In the last post, we compared affordability in most recent 2 cycles. The post reviewed 2 different measures of affordability: mortgage repayments to income and house price to earnings ratio. Most interesting difference between the cycles is the pace of growth in average earnings. This post will comment on affordability in regards to first time buyers.

In assessing the affordability of FTBs, we have applied the same measures of affordability as in post Affordability. Chart.1 below shows the Nationwide first time buyer house price to earnings ratio (HPER).  The chart shows that in the recent cycle HPER for first time buyers peaked at 5.4 in mid 2007. The previous high was 3.9 in mid 1989.  After reaching +2 standard deviation levels, house price to earnings ratio has trended downwards close to +1 standard deviation. Even at +1 standard deviation, the level of the ratio still exceeds the peak in mid1989.

Chart.1 House Price to Earnings Ratio at Elevated Level

Household earnings are an important factor in considering house affordability. However, a majority of first time buyers require mortgage financing to purchase a house. Other factors to consider include the lending practices and risk preferences of financial institutions toward property financing are another factor to consider.

Bank lending to the property market is tends to be cyclical. Thus loan to values reach levels of 100% as property price are rising. Ironically, peak in lending is usually coincides with peak in property prices. Lenders are lending based on the property value as opposed to the ability of the borrower to service debt. Conversely, during periods of lower or expected negative price growth, lenders tend to reduce the level of mortgage financing to individuals. Consequently, individuals require larger deposits to obtain a mortgage. Deposits may not be a major constraint for current owners, especially those with a large percentage of equity in the property. Low LTVs are more of an impediment for FTB wishing to take the first step on the property ladder. A recent study by Genworth Financial states that between 2006 and 2009, mortgages for borrowers with a 10% deposit declined by 90%. The Council of Mortgage Lenders’ (CML) Regulate Mortgage Survey (RMS) for Oct 2010 reported that for, Aug 2010, FTBs mortgage LTV was on average 79% (75% for Aug 2009), while home movers  LTV was 66% in Aug 2010 (68% in Aug 2009). The CML RMS Feb 2006 reported that in Q4 2005; FTBs borrowed an average of 90% of the value of their property, while movers borrowed an average of 72% in the fourth quarter of 2005.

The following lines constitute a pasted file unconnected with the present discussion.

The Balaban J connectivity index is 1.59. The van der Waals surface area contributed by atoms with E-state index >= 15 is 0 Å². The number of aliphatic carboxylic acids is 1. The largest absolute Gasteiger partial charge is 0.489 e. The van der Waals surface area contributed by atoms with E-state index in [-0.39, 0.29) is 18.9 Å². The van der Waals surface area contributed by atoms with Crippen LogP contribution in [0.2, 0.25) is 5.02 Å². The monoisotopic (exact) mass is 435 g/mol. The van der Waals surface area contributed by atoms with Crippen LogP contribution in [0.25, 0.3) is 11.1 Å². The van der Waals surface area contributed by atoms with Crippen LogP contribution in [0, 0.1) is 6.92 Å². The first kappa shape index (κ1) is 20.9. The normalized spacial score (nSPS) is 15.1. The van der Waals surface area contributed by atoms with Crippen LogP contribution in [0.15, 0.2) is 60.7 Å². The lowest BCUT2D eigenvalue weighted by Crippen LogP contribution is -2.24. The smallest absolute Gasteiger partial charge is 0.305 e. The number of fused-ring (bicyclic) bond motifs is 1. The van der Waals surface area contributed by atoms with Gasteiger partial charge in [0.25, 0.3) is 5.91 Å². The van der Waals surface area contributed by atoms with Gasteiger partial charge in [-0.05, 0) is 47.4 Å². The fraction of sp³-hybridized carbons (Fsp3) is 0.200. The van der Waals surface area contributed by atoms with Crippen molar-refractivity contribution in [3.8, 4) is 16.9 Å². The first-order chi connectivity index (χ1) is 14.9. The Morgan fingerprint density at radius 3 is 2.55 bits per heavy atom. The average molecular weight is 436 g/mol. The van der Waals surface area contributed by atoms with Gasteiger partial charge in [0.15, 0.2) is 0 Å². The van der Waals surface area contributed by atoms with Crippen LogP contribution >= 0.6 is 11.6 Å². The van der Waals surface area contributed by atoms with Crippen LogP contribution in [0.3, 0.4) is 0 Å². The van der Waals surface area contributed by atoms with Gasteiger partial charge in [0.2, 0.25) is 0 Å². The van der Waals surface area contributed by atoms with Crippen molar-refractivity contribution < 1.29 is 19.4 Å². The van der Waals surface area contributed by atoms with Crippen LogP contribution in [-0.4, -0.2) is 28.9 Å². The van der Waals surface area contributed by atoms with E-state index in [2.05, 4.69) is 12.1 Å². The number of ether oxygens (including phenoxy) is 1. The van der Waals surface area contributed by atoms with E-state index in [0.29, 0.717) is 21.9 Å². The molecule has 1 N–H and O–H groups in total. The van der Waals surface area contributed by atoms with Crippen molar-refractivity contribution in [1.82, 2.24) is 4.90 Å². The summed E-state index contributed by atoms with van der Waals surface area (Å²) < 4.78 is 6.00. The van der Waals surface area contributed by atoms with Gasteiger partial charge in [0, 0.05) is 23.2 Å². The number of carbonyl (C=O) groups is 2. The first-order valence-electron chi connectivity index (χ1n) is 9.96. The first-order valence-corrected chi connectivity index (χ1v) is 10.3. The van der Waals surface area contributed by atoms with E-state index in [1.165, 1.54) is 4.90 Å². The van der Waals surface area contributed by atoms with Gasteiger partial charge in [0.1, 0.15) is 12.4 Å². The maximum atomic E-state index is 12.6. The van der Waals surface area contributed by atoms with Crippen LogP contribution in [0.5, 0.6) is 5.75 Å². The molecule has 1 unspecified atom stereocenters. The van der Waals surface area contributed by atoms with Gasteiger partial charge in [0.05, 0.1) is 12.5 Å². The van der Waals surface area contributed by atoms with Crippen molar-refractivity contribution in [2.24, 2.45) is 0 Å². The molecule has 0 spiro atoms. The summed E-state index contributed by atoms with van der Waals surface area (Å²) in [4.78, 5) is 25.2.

Chart.2 Percent of Loan Advance is there Convergence?

Chart 2 above shows the percent loan advance for first time buyers and homeowners.  Interestingly, since the early 1980’s, homeowners’ LTVs have been rising at faster rate relative to FTBs. Consequently, the spread between LTVs of FTBs and homeowners has diminished over time.The lower levels of LTV for homeowners may reflect high deposit available from the equity held in property prices.

Chart.3 Mortgage Payment to Earnings Ratio for FTBs close to Average

Mortgage payment to earnings is fairly close to series average. At the ratio peak, mortgage payments exceeded 50% share of take home pay. Despite the low interest rates, FTBs are still facing challenges getting on the house ladder.

Chart.4 FTB House Price Show Deeper Decline

FTB house prices have show a deeper fall relative to the UK average and house prices for former homeowners.


FTBs are obstacles getting on the housing ladder. Recent reports have suggested that the average of a first-time buyer is now 37 years. The wealth barrier is the largest barrier to taking a first step on the housing ladder. The HBF report highlights the difficulty faced by FTB in saving a sufficient deposit.

Tougher lending criteria, wealth barrier and anemic earnings growth can result in potential homeowner renting for a longer period.  Can this lead to the emergence of institutional residential investors? Prices may stagnant for a long period with the absence of FTBs to propel the housing market.

In the next report will assess the supply side of residential property market.


About proprateanalyst

This entry was posted in Affordability, First time Buyer, House Price, Mortgage, Property, Property Cycle, Real Estate, UK Property and tagged , , , , , . Bookmark the permalink.

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